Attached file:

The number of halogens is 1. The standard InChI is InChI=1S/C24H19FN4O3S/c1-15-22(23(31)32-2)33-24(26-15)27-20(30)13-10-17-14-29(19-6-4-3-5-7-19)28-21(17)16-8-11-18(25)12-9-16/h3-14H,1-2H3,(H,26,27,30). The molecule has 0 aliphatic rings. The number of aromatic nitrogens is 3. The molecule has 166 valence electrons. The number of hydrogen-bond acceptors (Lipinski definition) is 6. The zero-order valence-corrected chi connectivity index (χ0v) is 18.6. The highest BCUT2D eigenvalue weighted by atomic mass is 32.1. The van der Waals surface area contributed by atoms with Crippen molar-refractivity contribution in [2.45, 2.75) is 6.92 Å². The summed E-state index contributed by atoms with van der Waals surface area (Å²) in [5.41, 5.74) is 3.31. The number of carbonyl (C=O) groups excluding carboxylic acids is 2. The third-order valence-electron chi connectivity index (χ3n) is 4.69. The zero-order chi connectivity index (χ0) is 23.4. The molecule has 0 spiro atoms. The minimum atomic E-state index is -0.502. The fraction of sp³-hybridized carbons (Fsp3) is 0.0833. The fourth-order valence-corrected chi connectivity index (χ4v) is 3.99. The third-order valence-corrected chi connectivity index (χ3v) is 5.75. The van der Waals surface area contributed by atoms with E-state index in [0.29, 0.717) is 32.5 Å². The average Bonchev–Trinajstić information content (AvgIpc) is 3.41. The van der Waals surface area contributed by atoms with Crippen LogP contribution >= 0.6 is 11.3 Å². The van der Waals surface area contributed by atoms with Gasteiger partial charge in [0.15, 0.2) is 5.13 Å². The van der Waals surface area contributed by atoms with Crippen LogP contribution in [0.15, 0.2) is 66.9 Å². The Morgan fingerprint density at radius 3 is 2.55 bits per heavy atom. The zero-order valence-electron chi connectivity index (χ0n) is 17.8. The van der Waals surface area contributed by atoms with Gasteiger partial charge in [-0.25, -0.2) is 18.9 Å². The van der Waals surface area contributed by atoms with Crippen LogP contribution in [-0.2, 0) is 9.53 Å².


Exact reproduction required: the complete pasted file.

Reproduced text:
The number of halogens is 1. The standard InChI is InChI=1S/C24H19FN4O3S/c1-15-22(23(31)32-2)33-24(26-15)27-20(30)13-10-17-14-29(19-6-4-3-5-7-19)28-21(17)16-8-11-18(25)12-9-16/h3-14H,1-2H3,(H,26,27,30). The molecule has 0 aliphatic rings. The number of aromatic nitrogens is 3. The molecule has 166 valence electrons. The number of hydrogen-bond acceptors (Lipinski definition) is 6. The zero-order valence-corrected chi connectivity index (χ0v) is 18.6. The highest BCUT2D eigenvalue weighted by atomic mass is 32.1. The van der Waals surface area contributed by atoms with Crippen molar-refractivity contribution in [2.45, 2.75) is 6.92 Å². The summed E-state index contributed by atoms with van der Waals surface area (Å²) in [5.41, 5.74) is 3.31. The number of carbonyl (C=O) groups excluding carboxylic acids is 2. The third-order valence-electron chi connectivity index (χ3n) is 4.69. The zero-order chi connectivity index (χ0) is 23.4. The molecule has 0 spiro atoms. The minimum atomic E-state index is -0.502. The fraction of sp³-hybridized carbons (Fsp3) is 0.0833. The fourth-order valence-corrected chi connectivity index (χ4v) is 3.99. The third-order valence-corrected chi connectivity index (χ3v) is 5.75. The van der Waals surface area contributed by atoms with E-state index in [0.29, 0.717) is 32.5 Å². The average Bonchev–Trinajstić information content (AvgIpc) is 3.41. The van der Waals surface area contributed by atoms with Crippen LogP contribution >= 0.6 is 11.3 Å². The van der Waals surface area contributed by atoms with Gasteiger partial charge in [0.15, 0.2) is 5.13 Å². The van der Waals surface area contributed by atoms with Crippen LogP contribution in [0.15, 0.2) is 66.9 Å². The Morgan fingerprint density at radius 3 is 2.55 bits per heavy atom. The zero-order valence-electron chi connectivity index (χ0n) is 17.8. The van der Waals surface area contributed by atoms with Gasteiger partial charge in [-0.25, -0.2) is 18.9 Å². The van der Waals surface area contributed by atoms with Crippen LogP contribution in [-0.2, 0) is 9.53 Å².